Remy dining chairs
in vintage steel finish
($99 each) and Aero
round dining table
In the past 20 years many homes across America were built to enormous size. But today, even affluent home buyers are rethinking the scale of the mega-property. “It can be seen as wasteful, not cool,” says Ian Baldwin, an architect who teaches history and theory of modern architecture at the Rhode Island School of Design. “The new paradigm in consumerism is being a cuttingedge ‘green’ consumer. That’s cool, as well as being responsible.”
A smaller footprint requires smaller furniture. Gary Paul, a New York architect, who heads his own firm, GP Incorporated Design Consulting, admits to “constantly looking for smaller-scale pieces.” He says: “Smaller-scale furniture saves on materials, which is both ecological and cost effective. It also means you can have more furniture in a room.” New York-interior designer Michael Simon, known for exquisite, often French-themed classic design, says that while many loft projects still call for large scale items, prewar and postwar apartments in the city with ceiling heights lower than industrial spaces require him to be “very attentive to scale. Nothing can look oversize.”
Although Gary Friedman, creator and curator of Restoration Hardware, says he never follows trends, he’s the guiding spirit behind what seems to be a particularly well-timed new collection, Big Style Small Spaces, at the furniture and design store. The collection, which debuted last spring, evolved so quickly that the company devoted a 156-page stand-alone sourcebook to it in the fall. As a way of proving the line’s versatility and effect, 15 inspired interiors around the world were created with items from the collection—from a Chelsea penthouse or East Village loft to a Paris pied-à-terre. “We chose the iconic residences typical to each of those places,” says Friedman.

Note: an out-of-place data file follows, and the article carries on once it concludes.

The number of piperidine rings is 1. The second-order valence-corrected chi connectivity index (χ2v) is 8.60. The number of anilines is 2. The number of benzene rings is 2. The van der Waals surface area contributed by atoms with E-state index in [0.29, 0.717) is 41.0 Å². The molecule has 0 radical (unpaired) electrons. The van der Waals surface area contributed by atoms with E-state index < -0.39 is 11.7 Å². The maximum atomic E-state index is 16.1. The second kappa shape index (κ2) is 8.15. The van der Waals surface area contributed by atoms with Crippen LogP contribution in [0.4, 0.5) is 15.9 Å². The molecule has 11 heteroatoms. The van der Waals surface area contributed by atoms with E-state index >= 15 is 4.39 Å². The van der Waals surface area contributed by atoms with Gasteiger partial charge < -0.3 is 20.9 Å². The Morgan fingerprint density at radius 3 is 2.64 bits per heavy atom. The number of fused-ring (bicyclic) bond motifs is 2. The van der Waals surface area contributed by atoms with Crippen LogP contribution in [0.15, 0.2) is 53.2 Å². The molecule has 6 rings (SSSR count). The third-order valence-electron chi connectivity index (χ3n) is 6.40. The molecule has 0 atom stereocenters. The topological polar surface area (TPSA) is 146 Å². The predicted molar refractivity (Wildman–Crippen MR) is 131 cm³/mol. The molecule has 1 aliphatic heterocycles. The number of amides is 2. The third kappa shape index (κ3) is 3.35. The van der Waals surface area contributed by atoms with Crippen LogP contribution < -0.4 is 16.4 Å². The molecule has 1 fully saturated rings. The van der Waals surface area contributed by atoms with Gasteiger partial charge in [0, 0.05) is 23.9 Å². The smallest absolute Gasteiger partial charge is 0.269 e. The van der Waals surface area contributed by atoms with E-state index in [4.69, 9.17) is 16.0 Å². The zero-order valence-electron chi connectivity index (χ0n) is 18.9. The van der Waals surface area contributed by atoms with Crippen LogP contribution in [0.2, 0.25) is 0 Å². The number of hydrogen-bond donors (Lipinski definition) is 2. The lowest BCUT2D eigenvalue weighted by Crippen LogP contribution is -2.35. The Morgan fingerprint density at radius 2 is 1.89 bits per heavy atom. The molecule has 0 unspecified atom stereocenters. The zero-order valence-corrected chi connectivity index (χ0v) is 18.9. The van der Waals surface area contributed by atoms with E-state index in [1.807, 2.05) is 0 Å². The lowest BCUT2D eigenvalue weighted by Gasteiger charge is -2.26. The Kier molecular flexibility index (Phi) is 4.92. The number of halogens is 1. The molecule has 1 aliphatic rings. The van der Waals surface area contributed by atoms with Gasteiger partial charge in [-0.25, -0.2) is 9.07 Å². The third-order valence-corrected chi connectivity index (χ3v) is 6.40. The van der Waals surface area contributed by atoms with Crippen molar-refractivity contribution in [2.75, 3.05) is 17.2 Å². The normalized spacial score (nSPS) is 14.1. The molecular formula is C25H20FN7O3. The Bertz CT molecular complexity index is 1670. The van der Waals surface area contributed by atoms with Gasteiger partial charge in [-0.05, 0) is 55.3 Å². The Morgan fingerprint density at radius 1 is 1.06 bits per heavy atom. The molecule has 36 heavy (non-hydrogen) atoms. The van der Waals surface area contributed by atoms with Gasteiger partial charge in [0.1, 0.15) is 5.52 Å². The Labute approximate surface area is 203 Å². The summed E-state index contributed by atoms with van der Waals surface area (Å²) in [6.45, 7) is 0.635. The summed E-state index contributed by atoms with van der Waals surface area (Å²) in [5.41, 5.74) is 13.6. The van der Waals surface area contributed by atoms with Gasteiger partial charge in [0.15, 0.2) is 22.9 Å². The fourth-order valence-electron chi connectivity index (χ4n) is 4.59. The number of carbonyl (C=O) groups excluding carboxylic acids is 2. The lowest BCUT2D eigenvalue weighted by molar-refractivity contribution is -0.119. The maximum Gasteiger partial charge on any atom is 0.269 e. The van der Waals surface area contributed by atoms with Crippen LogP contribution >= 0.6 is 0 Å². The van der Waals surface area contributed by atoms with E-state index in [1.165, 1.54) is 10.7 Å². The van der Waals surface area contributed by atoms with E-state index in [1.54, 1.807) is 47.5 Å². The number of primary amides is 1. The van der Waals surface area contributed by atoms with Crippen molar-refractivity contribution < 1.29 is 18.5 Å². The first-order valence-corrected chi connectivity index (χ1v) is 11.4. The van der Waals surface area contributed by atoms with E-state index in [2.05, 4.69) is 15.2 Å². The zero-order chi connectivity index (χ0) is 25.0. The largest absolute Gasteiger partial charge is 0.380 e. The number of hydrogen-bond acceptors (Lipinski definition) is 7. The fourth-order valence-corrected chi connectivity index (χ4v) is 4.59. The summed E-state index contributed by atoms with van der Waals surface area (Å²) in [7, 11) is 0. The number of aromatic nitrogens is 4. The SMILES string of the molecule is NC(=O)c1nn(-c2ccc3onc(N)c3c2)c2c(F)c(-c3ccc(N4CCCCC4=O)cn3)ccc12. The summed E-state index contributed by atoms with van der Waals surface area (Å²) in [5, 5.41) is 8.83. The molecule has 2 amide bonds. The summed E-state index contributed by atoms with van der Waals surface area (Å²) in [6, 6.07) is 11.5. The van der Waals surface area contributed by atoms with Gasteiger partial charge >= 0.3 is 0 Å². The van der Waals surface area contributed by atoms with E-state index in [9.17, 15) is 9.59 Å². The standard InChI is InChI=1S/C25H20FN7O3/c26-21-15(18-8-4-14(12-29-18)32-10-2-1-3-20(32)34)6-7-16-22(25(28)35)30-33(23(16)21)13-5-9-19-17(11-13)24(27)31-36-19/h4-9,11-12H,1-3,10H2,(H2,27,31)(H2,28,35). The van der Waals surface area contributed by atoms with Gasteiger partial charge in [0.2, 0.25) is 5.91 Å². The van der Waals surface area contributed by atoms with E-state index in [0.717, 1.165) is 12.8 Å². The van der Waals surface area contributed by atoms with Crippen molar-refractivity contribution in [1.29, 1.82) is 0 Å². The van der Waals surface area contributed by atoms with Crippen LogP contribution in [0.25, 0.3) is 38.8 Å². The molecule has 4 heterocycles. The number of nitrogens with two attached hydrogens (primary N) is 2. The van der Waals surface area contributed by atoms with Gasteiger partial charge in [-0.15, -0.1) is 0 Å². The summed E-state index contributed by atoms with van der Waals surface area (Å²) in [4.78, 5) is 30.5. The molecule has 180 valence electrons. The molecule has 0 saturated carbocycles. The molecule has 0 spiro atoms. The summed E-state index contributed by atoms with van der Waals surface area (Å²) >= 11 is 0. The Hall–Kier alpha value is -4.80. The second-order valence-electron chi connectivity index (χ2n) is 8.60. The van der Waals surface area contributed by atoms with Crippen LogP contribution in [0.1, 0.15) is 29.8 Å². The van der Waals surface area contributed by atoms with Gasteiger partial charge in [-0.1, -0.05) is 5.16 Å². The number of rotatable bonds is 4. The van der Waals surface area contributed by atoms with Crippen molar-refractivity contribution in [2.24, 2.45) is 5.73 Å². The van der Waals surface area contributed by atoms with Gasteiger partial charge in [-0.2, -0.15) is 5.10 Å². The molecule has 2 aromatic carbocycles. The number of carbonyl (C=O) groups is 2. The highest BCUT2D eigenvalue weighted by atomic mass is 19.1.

The key to the collection, according to Friedman, is not only the new proportion, but also, “the ability to place things beautifully in small spaces to create a new drama and excitement.” He says a scouting trip to Paris with his creative team prompted a reassessment of how to design for small areas. Soon after the trip, Restoration Hardware designers began to fashion furnishings that, while scaled down, also reflected a reinterpretation of otherwise traditional designs. For example, a seating inspired by classic Breuer or Arne Jacobsen chair design might be of a different scale and may now feature distressed wood and a variety of textures.
By organizing the line around iconic settings, Friedman seems to be tapping into another trend—a renewed interest, after years of the architectural mishmash of McMansion styles for structures (often in urban settings) with historic design integrity. Ian Baldwin points out that, “With all these interesting spaces people are now occupying, they need different furniture than [what] they once owned. The furnishings are all part of the new ways many people are choosing to live.” 935 Broadway, 212-260-9479